Google will drop support for Microsoft's Internet Explorer 8 (IE8) for its online apps and services in mid-November, effectively ending support for many users of Windows XP.
"Internet Explorer 10 launches on 10/26/2012, and as a result, we will discontinue support for Internet Explorer 8 shortly afterwards, on 11/15/2012," the company wrote on a blog post. "After this date, users accessing Google Apps services using Internet Explorer 8 will see a message recommending that they upgrade their browser."
[ Get ready for Windows 8 with the Windows 8 Deep Dive PDF special report, which explains the new direction for Windows, the Metro interface for tablet and desktop apps, the transition from Windows 7, and more. | Stay atop key Microsoft technologies in our Technology: Microsoft newsletter. ]
Because IE8 is the newest Microsoft browser that runs on Windows XP, and because Google had previously abandoned IE7 and IE6 -- the other versions that run on XP -- the move significantly impacts Windows XP users locked into Internet Explorer by corporate or organization policies.
Neither IE9, which Microsoft launched in March 2011, or IE10, which will debut alongside Windows 8 in late October, runs on Windows XP.
After Nov. 15, users running IE8 may have trouble with some features in Google Apps. And if past practice is any clue, other sites and services, including Gmail and Google Calendar, may also be affected. At some point, those apps may stop working entirely in IE8.
This wasn't the first time that Google has warned users to upgrade to a newer browser. In July 2011, the company said it would dump IE7 from its list of supported browsers; in January 2010, it announced it would no longer support IE6, Microsoft's 2001 browser.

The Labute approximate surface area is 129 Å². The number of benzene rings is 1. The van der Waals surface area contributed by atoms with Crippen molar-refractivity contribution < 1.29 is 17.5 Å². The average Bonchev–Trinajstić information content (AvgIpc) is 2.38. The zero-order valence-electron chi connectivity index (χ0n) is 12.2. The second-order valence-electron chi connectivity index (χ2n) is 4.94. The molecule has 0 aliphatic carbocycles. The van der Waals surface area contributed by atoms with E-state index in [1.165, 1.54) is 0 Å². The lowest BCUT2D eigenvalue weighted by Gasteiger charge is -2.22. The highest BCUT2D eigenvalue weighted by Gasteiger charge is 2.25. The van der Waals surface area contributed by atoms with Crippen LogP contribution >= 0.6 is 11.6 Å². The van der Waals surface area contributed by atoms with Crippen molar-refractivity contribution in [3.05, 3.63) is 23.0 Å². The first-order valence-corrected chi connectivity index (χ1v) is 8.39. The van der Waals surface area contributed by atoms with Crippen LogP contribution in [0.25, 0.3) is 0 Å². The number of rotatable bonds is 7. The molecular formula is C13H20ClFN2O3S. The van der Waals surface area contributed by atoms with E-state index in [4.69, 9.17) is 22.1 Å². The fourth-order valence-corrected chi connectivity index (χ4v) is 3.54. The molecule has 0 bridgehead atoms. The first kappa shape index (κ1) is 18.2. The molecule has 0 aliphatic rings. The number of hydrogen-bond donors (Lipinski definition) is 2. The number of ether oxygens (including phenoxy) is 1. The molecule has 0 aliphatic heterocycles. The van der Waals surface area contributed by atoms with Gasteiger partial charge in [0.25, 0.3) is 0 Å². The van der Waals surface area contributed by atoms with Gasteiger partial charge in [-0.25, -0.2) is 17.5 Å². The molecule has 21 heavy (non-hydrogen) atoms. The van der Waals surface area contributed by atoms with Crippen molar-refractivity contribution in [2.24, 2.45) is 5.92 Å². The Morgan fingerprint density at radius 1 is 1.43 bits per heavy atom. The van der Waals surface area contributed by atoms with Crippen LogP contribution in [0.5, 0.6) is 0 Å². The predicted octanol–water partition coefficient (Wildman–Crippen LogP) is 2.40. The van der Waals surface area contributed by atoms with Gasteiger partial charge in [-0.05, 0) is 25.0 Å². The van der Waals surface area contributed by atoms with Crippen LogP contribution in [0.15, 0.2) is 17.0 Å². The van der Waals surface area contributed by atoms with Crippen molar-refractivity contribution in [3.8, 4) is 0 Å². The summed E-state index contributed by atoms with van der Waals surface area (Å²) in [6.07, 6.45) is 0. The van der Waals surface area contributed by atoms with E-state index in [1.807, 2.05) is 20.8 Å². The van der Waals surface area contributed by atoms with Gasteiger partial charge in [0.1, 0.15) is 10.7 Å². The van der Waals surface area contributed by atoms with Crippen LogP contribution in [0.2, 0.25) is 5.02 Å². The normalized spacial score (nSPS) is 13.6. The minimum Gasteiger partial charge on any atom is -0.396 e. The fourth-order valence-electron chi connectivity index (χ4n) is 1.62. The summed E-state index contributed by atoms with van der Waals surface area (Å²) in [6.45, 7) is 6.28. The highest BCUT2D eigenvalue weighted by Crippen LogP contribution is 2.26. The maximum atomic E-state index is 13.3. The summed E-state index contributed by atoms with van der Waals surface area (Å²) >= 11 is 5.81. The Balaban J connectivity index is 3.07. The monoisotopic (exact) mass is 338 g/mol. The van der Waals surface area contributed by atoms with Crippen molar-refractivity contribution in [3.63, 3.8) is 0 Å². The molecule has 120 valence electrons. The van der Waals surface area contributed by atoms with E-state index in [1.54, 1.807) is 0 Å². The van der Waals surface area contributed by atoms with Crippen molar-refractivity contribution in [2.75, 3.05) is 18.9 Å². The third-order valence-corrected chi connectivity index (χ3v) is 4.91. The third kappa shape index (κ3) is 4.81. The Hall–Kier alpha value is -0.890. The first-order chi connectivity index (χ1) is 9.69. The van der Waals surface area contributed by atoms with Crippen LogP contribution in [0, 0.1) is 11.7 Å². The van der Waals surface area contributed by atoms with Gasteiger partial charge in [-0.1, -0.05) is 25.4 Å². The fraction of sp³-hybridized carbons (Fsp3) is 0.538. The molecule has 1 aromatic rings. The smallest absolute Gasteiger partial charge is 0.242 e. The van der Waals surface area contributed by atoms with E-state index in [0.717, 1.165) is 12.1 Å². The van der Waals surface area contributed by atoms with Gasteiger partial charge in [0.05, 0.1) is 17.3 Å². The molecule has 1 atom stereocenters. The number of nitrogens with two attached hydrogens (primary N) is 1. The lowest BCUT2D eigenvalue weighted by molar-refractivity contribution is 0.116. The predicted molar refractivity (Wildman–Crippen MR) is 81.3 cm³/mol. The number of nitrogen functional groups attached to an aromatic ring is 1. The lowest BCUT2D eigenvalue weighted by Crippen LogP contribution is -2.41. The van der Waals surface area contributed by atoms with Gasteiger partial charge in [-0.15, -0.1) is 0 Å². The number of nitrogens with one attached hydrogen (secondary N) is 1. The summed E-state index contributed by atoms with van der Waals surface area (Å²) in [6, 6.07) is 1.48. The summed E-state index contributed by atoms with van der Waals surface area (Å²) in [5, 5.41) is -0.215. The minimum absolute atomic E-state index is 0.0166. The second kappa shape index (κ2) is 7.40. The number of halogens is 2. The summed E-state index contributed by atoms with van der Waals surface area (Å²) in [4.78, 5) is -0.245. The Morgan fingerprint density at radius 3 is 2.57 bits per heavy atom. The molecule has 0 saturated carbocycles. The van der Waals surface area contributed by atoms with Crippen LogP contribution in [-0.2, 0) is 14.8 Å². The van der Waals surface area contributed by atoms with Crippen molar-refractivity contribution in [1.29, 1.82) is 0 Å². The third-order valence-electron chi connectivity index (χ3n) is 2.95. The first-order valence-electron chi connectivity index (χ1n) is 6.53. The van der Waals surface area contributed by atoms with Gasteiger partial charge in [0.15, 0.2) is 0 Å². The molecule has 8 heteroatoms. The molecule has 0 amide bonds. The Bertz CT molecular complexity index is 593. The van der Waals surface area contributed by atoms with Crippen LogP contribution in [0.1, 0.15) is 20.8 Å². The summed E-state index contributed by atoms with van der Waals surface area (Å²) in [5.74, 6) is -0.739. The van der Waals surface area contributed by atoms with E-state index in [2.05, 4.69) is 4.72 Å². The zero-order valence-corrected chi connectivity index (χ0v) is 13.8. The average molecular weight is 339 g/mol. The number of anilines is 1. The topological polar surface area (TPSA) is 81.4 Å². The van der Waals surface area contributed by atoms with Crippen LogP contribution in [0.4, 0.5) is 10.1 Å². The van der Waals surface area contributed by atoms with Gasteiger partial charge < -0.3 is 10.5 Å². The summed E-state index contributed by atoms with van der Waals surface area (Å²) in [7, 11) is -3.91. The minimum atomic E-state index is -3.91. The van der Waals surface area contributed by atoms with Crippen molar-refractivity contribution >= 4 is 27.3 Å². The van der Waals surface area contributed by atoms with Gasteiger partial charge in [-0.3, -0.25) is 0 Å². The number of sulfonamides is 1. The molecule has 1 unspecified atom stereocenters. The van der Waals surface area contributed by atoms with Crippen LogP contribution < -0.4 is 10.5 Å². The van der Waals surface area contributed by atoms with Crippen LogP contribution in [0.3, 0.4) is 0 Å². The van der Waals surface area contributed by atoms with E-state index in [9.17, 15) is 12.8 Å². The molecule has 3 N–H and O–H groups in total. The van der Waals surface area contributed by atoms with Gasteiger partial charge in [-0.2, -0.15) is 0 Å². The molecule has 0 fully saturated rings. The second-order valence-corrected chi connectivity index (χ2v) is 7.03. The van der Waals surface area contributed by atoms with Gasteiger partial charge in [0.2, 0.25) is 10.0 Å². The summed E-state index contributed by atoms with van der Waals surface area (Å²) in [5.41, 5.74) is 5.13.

Google's policy is to support only the current version of a browser, and its immediate predecessor. Giving up on IE8, however, is markedly different than dumping IE7. Last year, when Google said it would stop supporting IE7, that edition accounted for just 7 percent of all browsers used worldwide, according to Web analytics firm Net Applications. IE8, on the other hand, was the most widely-used browser edition in the world last month, with a usage share of 25 percent. Of those who ran one version or another of IE, nearly half, or 47 percent, ran IE8 in August.
Windows XP faces its own end-of-life cutoff; Microsoft will serve users with that operating system's final security update in April 2014. But like IE8, Windows XP remains a major presence. Last month, Net Applications measured XP's global usage share at 42.5 percent, just behind the three-year-old Windows 7's 42.8 percent.
Google is the first major online software maker to drop 2009's IE8 from a support list. Microsoft, for instance, has committed to supporting IE8 on Windows 7 until 2020.
IE8 users, particularly those running Windows XP, can switch to another browser, including the most recent versions of Mozilla's Firefox, Google's own Chrome or Opera Software's Opera, to run Google Apps.
The end-of-support plan for Google Apps will not disrupt access to its search site using older browsers.
Gregg Keizer covers Microsoft, security issues, Apple, Web browsers and general technology breaking news for Computerworld. Follow Gregg on Twitter at @gkeizer, on Google+ or subscribe to Gregg's RSS feed. His email address is firstname.lastname@example.org.
Read more about Web apps in Computerworld's Web Apps Topic Center.